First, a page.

What is the Difference Between Aggravated Assault and Attempted Murder?
You get into a gun fight and, while someone gets into a violent fight, stabbing another person and they are charged with aggravated assault. What’s the difference between the two?
There is often a fine line between aggravated assault and attempted murder, but both can yield very serious consequences. Here, we will go over the key traits of both aggravated assault and attempted murder crime so that you can better understand the charges and penalties in Pennsylvania.
Aggravated Assault Charges in PA
In Pennsylvania aggravated assault cases, an individual must attempt to “cause serious bodily injury to another” or causing injury intentionally, knowingly or recklessly under “circumstances manifesting extreme indifference to the value of human life.” (According to Pennsylvania law 18 Pa. Cons. Stat. section 2702(a)(1)). In order to be classified as aggravated assault versus simple assault, it must be proven that the person acted knowingly and recklessly classified, while also considering the use of a deadly weapon. However, if the act of violence is used against certain public officials or employees, the crime may be charged as aggravated assault even without a weapon involved.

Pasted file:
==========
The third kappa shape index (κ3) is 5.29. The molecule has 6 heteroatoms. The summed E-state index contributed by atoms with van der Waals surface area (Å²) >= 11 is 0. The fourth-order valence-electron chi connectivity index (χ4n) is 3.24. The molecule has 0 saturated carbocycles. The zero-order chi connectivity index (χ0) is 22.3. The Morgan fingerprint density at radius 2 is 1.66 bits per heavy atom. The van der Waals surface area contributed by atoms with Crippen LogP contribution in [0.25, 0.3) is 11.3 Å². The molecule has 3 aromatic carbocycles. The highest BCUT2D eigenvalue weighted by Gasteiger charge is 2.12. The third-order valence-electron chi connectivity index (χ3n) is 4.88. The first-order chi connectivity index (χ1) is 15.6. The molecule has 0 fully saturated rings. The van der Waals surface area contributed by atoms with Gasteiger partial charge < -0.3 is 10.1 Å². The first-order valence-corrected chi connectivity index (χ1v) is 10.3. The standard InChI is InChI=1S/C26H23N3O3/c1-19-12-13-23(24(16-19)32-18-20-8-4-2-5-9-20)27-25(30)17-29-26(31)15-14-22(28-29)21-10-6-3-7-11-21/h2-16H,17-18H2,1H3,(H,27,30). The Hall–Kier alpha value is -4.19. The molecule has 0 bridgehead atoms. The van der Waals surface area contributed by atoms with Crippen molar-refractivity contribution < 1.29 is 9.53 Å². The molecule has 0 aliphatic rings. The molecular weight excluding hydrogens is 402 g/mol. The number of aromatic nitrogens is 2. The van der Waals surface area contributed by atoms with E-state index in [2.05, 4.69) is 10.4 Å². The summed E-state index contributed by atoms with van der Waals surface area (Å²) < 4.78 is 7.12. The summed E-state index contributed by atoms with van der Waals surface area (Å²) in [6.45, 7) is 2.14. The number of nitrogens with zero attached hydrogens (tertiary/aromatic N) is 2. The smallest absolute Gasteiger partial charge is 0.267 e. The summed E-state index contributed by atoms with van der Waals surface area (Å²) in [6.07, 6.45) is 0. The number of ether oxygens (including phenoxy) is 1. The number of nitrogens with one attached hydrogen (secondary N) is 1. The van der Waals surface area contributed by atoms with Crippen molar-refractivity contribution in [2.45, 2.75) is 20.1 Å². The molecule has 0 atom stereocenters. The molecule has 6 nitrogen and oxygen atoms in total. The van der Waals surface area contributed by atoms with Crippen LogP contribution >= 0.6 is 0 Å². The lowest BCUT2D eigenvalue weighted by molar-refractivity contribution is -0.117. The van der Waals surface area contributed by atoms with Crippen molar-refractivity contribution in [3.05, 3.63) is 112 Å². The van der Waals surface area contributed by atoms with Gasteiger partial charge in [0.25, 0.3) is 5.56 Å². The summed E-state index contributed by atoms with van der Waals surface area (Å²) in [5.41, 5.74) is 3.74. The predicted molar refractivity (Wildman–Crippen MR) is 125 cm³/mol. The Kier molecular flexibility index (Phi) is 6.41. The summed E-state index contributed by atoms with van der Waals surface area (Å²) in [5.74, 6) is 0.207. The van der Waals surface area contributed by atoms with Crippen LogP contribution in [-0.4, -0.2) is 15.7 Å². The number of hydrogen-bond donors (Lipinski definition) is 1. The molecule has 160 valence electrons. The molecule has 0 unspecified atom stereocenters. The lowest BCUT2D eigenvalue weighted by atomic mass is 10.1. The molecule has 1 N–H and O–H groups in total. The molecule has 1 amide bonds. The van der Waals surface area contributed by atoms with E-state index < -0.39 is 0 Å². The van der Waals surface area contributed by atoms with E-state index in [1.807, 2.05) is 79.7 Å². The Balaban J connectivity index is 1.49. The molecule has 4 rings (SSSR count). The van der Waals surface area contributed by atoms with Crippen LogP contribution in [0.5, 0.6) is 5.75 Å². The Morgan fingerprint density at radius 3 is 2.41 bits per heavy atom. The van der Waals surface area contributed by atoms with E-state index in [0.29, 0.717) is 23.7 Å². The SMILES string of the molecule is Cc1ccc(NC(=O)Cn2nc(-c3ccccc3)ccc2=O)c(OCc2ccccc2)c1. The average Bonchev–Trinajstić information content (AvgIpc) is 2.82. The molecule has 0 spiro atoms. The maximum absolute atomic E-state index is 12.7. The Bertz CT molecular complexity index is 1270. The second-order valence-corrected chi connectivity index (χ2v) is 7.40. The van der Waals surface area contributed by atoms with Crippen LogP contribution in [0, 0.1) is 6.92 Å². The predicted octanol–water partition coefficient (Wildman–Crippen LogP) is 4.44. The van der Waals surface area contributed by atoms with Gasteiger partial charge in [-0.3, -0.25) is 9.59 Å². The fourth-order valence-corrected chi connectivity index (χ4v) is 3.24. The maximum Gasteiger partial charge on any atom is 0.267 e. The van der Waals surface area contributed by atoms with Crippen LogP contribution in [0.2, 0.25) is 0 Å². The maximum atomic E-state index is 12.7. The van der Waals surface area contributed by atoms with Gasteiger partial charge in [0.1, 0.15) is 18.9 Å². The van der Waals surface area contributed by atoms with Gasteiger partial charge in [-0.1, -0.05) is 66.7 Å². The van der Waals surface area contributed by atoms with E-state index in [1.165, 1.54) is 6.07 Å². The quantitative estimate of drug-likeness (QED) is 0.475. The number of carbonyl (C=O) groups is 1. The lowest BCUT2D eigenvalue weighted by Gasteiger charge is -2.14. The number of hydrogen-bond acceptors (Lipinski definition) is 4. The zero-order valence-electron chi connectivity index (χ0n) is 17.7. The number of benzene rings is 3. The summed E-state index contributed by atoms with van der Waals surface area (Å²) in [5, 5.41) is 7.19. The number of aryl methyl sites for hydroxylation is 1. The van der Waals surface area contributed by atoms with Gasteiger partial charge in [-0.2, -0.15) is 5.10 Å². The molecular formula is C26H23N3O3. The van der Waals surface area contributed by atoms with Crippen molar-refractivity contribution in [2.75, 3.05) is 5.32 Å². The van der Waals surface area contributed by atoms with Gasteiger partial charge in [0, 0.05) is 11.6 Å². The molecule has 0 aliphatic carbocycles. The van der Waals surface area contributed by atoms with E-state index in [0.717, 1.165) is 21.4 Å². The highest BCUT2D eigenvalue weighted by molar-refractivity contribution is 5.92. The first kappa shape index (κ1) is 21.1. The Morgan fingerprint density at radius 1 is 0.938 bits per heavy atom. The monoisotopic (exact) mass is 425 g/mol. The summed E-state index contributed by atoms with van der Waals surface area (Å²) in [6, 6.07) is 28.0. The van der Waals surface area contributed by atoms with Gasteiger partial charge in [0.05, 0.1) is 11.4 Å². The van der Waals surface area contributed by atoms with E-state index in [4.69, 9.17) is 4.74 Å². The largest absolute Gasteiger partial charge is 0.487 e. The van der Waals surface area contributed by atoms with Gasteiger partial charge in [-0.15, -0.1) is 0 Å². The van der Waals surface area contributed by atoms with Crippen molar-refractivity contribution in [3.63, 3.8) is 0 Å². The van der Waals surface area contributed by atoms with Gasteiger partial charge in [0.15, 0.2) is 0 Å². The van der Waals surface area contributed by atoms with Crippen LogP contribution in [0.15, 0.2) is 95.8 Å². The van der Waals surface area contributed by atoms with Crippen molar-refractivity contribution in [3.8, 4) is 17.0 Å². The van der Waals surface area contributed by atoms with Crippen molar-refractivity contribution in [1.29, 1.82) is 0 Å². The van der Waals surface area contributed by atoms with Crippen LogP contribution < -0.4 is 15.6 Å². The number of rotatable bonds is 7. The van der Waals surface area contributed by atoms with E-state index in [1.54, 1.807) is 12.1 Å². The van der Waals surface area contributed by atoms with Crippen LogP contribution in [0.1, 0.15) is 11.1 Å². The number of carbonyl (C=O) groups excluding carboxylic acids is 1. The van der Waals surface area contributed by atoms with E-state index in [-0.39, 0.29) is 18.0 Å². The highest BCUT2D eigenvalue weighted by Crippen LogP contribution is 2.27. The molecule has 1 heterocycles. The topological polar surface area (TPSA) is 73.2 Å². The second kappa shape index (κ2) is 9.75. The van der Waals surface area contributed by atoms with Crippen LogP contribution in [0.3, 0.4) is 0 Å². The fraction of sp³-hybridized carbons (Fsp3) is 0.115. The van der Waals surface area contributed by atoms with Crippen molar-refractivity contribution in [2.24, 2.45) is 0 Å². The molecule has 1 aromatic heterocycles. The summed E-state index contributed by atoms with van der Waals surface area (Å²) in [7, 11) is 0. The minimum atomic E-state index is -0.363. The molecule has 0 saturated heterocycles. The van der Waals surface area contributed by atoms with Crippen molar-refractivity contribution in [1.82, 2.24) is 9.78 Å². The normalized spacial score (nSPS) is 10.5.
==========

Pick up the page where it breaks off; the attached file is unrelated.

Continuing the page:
Aggravated assault convictions in Pennsylvania are considered a first-degree or second-degree felony, depending on the circumstances of the case. These crimes will typically result in fines up to $25,000 and 10 years in prison if the assault did not involve great injury. However, you may be subject to up to 20 years in prison if the defendant caused serious bodily injury to the victim.
PA Attempted Murder Cases
The main difference between aggravated assault and attempted murder is that in an attempted murder charge, the prosecution must provide that the defendant specifically intended to kill the victim and took concrete steps toward doing so. You may be charged with attempted murder if you have:
- Injured someone with a deadly weapon (gun, knife, or even car)
- Intentionally and knowingly attempted to cause a death, whether or not successful
- Placed someone in a situation in which they are likely to be killed
Examples of actions that can result in an attempted murder charge include stalking or tracking down a victim looking for an opportunity to commit murder, breaking into and entering a home, trying to convince a victim to come to a specific place or taking actions to make it possible for a victim to be murdered, or paying/convincing someone to commit a murder for you.
An attempted murder conviction in Pennsylvania could lead to a maximum of 20 years in prison if no serious bodily harm occurred, or up to 40 years if serious bodily injury was caused.
Key Differences Between Aggravated Assault & Attempted Murder
Again, the main difference between aggravated assault and attempted murder is the presence of intent. Though neither crime results in a death, the charge will be attempted murder if you the defendant intended this outcome. Attempted murder is a premediated crime, while aggravated assault is not. However, aggravated assault can easily turn into a voluntary manslaughter charge if you acted in the moment with not only the intent to cause bodily injury, but also the intent to cause death.
If you have been charged with aggravated assault or attempted murder, our skilled team of criminal defense attorneys in Philadelphia can help. Contact us today to begin building the best possible defense for your case.